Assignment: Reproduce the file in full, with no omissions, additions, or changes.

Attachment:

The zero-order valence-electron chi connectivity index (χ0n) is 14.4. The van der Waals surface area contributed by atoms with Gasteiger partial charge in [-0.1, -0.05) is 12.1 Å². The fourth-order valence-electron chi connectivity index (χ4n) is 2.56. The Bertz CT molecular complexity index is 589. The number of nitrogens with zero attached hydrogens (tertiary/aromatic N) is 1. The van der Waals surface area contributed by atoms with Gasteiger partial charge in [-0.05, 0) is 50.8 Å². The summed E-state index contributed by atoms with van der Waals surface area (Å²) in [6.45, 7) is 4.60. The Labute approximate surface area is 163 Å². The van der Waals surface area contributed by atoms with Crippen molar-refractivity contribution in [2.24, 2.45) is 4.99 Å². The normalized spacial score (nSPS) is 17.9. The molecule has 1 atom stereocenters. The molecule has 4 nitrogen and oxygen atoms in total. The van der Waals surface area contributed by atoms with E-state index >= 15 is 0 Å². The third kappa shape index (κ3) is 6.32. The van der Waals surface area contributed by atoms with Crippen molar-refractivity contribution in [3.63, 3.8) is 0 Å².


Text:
The zero-order valence-electron chi connectivity index (χ0n) is 14.4. The van der Waals surface area contributed by atoms with Gasteiger partial charge in [-0.1, -0.05) is 12.1 Å². The fourth-order valence-electron chi connectivity index (χ4n) is 2.56. The Bertz CT molecular complexity index is 589. The number of nitrogens with zero attached hydrogens (tertiary/aromatic N) is 1. The van der Waals surface area contributed by atoms with Gasteiger partial charge in [-0.05, 0) is 50.8 Å². The summed E-state index contributed by atoms with van der Waals surface area (Å²) in [6.45, 7) is 4.60. The Labute approximate surface area is 163 Å². The van der Waals surface area contributed by atoms with Crippen molar-refractivity contribution in [2.24, 2.45) is 4.99 Å². The normalized spacial score (nSPS) is 17.9. The molecule has 1 atom stereocenters. The molecule has 4 nitrogen and oxygen atoms in total. The van der Waals surface area contributed by atoms with E-state index >= 15 is 0 Å². The third kappa shape index (κ3) is 6.32. The van der Waals surface area contributed by atoms with Crippen molar-refractivity contribution in [3.63, 3.8) is 0 Å².